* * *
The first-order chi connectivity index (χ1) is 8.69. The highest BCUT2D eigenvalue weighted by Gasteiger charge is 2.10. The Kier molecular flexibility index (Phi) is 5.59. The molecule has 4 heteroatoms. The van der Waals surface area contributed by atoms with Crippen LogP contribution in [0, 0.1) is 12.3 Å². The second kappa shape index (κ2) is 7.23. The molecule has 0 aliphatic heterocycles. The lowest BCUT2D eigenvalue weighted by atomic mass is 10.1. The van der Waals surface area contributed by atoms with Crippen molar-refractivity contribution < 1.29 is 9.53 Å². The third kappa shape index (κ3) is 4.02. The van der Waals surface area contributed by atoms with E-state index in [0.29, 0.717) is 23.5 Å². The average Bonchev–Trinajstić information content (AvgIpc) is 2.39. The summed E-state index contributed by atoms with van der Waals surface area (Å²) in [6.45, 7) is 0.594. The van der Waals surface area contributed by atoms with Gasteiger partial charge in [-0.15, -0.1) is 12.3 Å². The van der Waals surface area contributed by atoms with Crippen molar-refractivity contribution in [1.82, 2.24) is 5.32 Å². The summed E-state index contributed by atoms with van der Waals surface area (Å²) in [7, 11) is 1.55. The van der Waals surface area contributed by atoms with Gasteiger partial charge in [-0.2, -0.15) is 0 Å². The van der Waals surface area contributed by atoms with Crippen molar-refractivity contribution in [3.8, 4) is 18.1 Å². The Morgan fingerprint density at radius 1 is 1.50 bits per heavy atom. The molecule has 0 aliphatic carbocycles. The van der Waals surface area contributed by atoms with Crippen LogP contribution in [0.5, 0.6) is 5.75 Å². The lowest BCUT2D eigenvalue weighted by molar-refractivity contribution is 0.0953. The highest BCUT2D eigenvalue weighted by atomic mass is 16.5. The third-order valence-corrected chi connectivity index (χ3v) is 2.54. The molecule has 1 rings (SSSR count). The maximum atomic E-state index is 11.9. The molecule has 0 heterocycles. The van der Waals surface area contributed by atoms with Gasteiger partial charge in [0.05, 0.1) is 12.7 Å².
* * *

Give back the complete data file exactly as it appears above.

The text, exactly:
The first-order chi connectivity index (χ1) is 8.69. The highest BCUT2D eigenvalue weighted by Gasteiger charge is 2.10. The Kier molecular flexibility index (Phi) is 5.59. The molecule has 4 heteroatoms. The van der Waals surface area contributed by atoms with Crippen LogP contribution in [0, 0.1) is 12.3 Å². The second kappa shape index (κ2) is 7.23. The molecule has 0 aliphatic heterocycles. The lowest BCUT2D eigenvalue weighted by atomic mass is 10.1. The van der Waals surface area contributed by atoms with Crippen molar-refractivity contribution < 1.29 is 9.53 Å². The third kappa shape index (κ3) is 4.02. The van der Waals surface area contributed by atoms with E-state index in [0.29, 0.717) is 23.5 Å². The average Bonchev–Trinajstić information content (AvgIpc) is 2.39. The summed E-state index contributed by atoms with van der Waals surface area (Å²) in [6.45, 7) is 0.594. The van der Waals surface area contributed by atoms with Gasteiger partial charge in [-0.15, -0.1) is 12.3 Å². The van der Waals surface area contributed by atoms with Crippen molar-refractivity contribution in [1.82, 2.24) is 5.32 Å². The summed E-state index contributed by atoms with van der Waals surface area (Å²) in [7, 11) is 1.55. The van der Waals surface area contributed by atoms with Gasteiger partial charge in [-0.2, -0.15) is 0 Å². The van der Waals surface area contributed by atoms with Crippen molar-refractivity contribution in [3.8, 4) is 18.1 Å². The Morgan fingerprint density at radius 1 is 1.50 bits per heavy atom. The molecule has 0 aliphatic carbocycles. The van der Waals surface area contributed by atoms with Crippen LogP contribution in [0.5, 0.6) is 5.75 Å². The lowest BCUT2D eigenvalue weighted by molar-refractivity contribution is 0.0953. The highest BCUT2D eigenvalue weighted by atomic mass is 16.5. The third-order valence-corrected chi connectivity index (χ3v) is 2.54. The molecule has 1 rings (SSSR count). The maximum atomic E-state index is 11.9. The molecule has 0 heterocycles. The van der Waals surface area contributed by atoms with Gasteiger partial charge in [0.05, 0.1) is 12.7 Å².